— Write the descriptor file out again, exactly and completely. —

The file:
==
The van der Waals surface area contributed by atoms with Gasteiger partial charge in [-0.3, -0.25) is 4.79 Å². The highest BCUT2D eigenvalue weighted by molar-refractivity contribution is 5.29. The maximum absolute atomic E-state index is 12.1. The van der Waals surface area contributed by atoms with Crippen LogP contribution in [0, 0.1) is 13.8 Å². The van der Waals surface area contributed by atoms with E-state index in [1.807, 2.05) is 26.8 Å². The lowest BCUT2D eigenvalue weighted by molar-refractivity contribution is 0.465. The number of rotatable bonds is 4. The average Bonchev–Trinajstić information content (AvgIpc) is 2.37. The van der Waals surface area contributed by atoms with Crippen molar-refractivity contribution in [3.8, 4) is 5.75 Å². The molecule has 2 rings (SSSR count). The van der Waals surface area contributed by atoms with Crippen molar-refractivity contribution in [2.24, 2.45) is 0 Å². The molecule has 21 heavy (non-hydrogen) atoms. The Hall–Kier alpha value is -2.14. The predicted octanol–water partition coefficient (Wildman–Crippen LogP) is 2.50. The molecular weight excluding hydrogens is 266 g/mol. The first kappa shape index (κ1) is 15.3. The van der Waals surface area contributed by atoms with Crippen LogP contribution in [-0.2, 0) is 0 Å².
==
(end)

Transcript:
The van der Waals surface area contributed by atoms with Gasteiger partial charge in [-0.3, -0.25) is 4.79 Å². The highest BCUT2D eigenvalue weighted by molar-refractivity contribution is 5.29. The maximum absolute atomic E-state index is 12.1. The van der Waals surface area contributed by atoms with Crippen LogP contribution in [0, 0.1) is 13.8 Å². The van der Waals surface area contributed by atoms with E-state index in [1.807, 2.05) is 26.8 Å². The lowest BCUT2D eigenvalue weighted by molar-refractivity contribution is 0.465. The number of rotatable bonds is 4. The average Bonchev–Trinajstić information content (AvgIpc) is 2.37. The van der Waals surface area contributed by atoms with Crippen molar-refractivity contribution in [3.8, 4) is 5.75 Å². The molecule has 2 rings (SSSR count). The van der Waals surface area contributed by atoms with Crippen molar-refractivity contribution in [2.24, 2.45) is 0 Å². The molecule has 21 heavy (non-hydrogen) atoms. The Hall–Kier alpha value is -2.14. The predicted octanol–water partition coefficient (Wildman–Crippen LogP) is 2.50. The molecular weight excluding hydrogens is 266 g/mol. The first kappa shape index (κ1) is 15.3. The van der Waals surface area contributed by atoms with Crippen LogP contribution in [-0.2, 0) is 0 Å².